The readjack.com All-Bears Post-Ditka Team
September 15, 2009: DEFENSIVE LINE
RIGHT DEFENSIVE END-Alex Brown
RIGHT DEFENSIVE TACKLE-Tommie Harris
LEFT DEFENSIVE TACKLE-Jim Flanigan
LEFT DEFENSIVE END-Adewale Ogunleye
In contention: Mark Anderson, Trace Armstrong, Alex Brown, Philip Daniels, Jim Flanigan, Tommie Harris, Adewale Ogunleye, Bryan Robinson, Ian Scott, Alonzo Spellman, Keith Traylor, Ted Washington, Mike Wells, Chris Zorich
If the offensive line is about protection, the defensive line is about chaos. Pressure. Disruption. Penetration. A wall. This is the defensive line.
At end, we are proud to have Alex Brown and Adewale Ogunleye rushing the quarterback and stripping the ball. Brown arrived first, a fourth round pick in 2002 from the University of Florida. He earned a starting spot late in his rookie season, pushing veterans Philip Daniels and Bryan Robinson for playing time and contributing to Robinson’s move to the interior. He played in 15 games that season, and has played in and started every game since, with the exception of the 2007 season when the coaches named 2nd year player Mark Anderson the starter. (Brown still played in every game in ’07, starting two, and earning his starting spot back in 2008.)
His 91 starts are the most among defensive linemen in the PD era, and though he has not been the sack artist he was at Florida, his all-around play has made him one of the Bears’ most valuable defenders. His 37 and a half sacks is tied for second in the PD era, while his monstrous paws have knocked down 39 passes and wrapped up 274 tackles, a PD d-linemen record. He is also one of the best at creating turnovers: tied with Peanut Tillman for most fumbles forced (15), PD leader in fumbles recovered (10), and easily the most interceptions among PD d-linemen (5—no one else has more than 1).
Undrafted out of Indiana, Ogunleye became a Pro Bowler with the Dolphins before arriving in Chicago during the 2004 training camp in a trade for receiver Marty Booker. He has locked down the starting spot opposite Brown ever since, starting all 73 games of his Bears career. ‘Wale’ has been a better pass rusher than Brown, with 35 and a half in two fewer seasons, and season highs of 10 (2005) and 9 (2007)—Brown’s career high was 7 in 2006—and with nine forced fumbles and eight recovered, he trails only Brown (25) and Tillman (18) in combined fumbles. (Brian Urlacher also has 17.)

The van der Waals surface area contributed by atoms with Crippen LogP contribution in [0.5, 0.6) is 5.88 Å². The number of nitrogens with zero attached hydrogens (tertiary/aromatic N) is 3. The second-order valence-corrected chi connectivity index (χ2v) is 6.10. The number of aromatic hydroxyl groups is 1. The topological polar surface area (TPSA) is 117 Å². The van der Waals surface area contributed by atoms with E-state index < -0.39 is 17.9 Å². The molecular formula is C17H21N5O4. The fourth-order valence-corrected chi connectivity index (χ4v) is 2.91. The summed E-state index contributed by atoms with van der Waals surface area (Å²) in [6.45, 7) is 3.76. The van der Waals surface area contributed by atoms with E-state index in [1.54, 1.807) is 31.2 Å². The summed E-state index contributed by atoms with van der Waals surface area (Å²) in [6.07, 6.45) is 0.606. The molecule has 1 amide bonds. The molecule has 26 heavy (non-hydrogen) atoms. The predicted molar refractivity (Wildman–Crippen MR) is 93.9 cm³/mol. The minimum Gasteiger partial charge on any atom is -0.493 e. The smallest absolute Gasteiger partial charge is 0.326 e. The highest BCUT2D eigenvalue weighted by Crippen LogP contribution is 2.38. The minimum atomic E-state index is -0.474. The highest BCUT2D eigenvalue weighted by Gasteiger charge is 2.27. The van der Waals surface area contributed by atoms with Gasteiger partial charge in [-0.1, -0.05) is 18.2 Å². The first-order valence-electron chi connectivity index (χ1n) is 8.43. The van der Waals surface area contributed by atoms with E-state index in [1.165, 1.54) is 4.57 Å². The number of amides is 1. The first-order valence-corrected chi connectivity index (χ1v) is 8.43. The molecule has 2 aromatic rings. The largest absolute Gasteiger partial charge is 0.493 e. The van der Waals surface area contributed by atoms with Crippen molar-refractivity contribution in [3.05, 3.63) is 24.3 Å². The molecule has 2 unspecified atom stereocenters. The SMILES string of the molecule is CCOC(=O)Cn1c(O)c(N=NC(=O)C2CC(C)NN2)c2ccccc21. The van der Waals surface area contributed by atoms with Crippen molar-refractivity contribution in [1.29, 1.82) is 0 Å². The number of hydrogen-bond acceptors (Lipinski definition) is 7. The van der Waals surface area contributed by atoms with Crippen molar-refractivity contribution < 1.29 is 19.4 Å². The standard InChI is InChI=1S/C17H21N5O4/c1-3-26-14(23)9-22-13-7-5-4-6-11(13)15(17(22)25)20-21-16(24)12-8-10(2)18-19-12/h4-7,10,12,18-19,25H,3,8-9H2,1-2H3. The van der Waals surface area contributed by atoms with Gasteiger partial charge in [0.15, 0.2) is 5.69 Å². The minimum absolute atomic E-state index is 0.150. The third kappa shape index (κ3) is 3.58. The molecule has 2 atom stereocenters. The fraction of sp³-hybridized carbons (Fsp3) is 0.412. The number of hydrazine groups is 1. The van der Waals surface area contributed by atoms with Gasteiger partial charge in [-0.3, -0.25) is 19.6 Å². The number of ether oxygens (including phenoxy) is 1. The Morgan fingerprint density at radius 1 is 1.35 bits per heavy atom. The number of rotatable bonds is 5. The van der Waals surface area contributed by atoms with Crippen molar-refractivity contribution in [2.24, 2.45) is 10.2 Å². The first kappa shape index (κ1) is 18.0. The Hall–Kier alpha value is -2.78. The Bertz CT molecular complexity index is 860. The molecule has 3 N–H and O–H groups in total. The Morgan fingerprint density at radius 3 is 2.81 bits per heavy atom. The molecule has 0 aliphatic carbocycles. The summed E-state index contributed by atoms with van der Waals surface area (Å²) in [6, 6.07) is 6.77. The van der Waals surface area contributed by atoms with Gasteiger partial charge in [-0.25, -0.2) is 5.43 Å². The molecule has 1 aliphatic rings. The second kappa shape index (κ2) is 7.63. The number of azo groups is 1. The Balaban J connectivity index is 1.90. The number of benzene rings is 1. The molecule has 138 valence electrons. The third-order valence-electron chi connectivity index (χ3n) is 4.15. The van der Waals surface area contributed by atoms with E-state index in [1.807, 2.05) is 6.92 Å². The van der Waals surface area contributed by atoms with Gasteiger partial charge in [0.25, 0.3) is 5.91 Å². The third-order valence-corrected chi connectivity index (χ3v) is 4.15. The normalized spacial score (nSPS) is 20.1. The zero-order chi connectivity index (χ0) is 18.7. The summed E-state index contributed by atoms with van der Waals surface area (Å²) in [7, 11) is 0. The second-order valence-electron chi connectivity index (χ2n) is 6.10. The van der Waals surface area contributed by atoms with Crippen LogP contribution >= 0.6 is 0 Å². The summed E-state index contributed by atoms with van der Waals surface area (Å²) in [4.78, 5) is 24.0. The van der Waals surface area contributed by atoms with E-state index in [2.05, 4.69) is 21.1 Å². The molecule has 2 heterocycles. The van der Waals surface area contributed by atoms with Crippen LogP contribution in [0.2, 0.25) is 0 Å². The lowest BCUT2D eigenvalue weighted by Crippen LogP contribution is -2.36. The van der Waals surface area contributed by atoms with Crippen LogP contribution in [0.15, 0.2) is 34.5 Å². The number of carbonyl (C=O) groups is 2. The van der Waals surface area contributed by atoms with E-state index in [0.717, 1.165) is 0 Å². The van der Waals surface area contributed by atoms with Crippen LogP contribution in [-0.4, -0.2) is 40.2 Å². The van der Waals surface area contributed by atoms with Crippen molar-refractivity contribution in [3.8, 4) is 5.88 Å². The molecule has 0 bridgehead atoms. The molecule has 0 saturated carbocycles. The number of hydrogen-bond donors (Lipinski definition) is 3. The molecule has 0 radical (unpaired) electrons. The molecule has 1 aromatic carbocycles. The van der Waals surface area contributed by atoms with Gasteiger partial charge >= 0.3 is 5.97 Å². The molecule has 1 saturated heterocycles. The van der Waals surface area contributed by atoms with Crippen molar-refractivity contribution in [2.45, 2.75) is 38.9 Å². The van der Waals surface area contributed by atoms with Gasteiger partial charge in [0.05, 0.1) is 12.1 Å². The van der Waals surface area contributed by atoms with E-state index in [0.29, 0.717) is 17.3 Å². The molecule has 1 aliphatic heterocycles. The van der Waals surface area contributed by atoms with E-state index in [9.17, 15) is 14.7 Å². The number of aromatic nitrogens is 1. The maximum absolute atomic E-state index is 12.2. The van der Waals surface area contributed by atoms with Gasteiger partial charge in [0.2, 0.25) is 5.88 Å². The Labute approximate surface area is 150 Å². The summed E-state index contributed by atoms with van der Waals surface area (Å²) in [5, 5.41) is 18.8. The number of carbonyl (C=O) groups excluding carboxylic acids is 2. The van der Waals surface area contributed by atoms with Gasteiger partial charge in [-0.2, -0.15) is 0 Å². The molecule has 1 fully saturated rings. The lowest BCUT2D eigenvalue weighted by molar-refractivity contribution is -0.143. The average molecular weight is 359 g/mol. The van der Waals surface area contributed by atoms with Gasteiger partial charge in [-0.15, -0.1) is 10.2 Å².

Both Brown and Ogunleye were named Pro Bowl alternates in 2005. Their stiffest competition at end on the All-Bears Post-Ditka Team came from Trace Armstrong (19 sacks in two PD seasons).
At tackle, there is an urge to take the 2001 Traylor/ Washington wall in the middle and just be done with it. But Washington played only one full season with the team (great as he was…1st team All Pro), and Traylor loses out to our two stellar tackles, Tommie Harris and Jim Flanigan.
The 2004 first round pick out of Oklahoma started all 16 games of his rookie year and has never relinquished the job. A unique skill set of speed and strength has helped Harris anchor the Bears’ interior line for five seasons and counting, with 24 and a half sacks, five forced fumbles, and four recovered. Admittedly, Harris has always seemed to underachieve, based on his incredible talent and the high points in his career (his performance in the 37-6 nationally televised molly-whomping of the Seahawks in 2006 turned John Madden into a tumescent mess). But even as an “underachiever,” Harris has been a true force, making three Pro Bowls and always forcing offensive coordinators to account for his menacing attacks.
Quick: what Bear notched the most sacks in the PD era? Give up? How about Jim Flanigan, with 40.5? Tis true. Despite his questionable heritage (a Notre Dame alum and Green Bay legacy), Number 99 was a reliable beast in the middle for the Bears from 1994 to 2000. During that time, Flanigan started in 88 games and collected 223 tackles, second only to Brown among PD d-linemen. Remember: it was the jettisoning of Flanigan and his tackle-mate Mike Wells in favor of free agents Washington and Traylor that had Bears fans bummed in the winter of 2000.
RJ AB PD COMMITTEE MEMBER JAKE BRESSLER makes his case for the 2001 Wall:
At defensive tackle, what about Big ole Ted Washington? I know Flanigan was on the team longer, but didn’t Washington have more of a lasting legacy? He was a beast for that ’01 division championship team. Traylor makes the squad just because of his interception against the Jags.